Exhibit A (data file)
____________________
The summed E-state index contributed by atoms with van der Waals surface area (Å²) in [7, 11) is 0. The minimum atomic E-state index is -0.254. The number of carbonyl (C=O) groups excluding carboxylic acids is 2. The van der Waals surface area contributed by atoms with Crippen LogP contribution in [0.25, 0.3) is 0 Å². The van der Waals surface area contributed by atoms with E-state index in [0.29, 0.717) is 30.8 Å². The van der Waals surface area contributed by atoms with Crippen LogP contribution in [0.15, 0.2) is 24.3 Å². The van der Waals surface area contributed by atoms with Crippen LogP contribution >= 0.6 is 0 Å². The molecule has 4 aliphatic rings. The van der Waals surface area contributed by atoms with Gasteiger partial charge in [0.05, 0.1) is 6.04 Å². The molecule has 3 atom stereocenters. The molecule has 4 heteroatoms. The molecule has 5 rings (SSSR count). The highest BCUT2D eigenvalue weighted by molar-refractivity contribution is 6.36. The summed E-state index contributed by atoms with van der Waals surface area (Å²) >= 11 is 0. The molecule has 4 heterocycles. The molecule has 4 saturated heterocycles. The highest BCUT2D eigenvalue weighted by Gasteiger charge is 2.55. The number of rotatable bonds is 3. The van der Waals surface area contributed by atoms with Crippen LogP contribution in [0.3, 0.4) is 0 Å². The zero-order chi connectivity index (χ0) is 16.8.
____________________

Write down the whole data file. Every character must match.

The summed E-state index contributed by atoms with van der Waals surface area (Å²) in [7, 11) is 0. The minimum atomic E-state index is -0.254. The number of carbonyl (C=O) groups excluding carboxylic acids is 2. The van der Waals surface area contributed by atoms with Crippen LogP contribution in [0.25, 0.3) is 0 Å². The van der Waals surface area contributed by atoms with E-state index in [0.29, 0.717) is 30.8 Å². The van der Waals surface area contributed by atoms with Crippen LogP contribution in [0.15, 0.2) is 24.3 Å². The van der Waals surface area contributed by atoms with Crippen LogP contribution >= 0.6 is 0 Å². The molecule has 4 aliphatic rings. The van der Waals surface area contributed by atoms with Gasteiger partial charge in [0.05, 0.1) is 6.04 Å². The molecule has 3 atom stereocenters. The molecule has 4 heteroatoms. The molecule has 5 rings (SSSR count). The highest BCUT2D eigenvalue weighted by molar-refractivity contribution is 6.36. The summed E-state index contributed by atoms with van der Waals surface area (Å²) >= 11 is 0. The molecule has 4 heterocycles. The molecule has 4 saturated heterocycles. The highest BCUT2D eigenvalue weighted by Gasteiger charge is 2.55. The number of rotatable bonds is 3. The van der Waals surface area contributed by atoms with Crippen LogP contribution in [0.3, 0.4) is 0 Å². The zero-order chi connectivity index (χ0) is 16.8.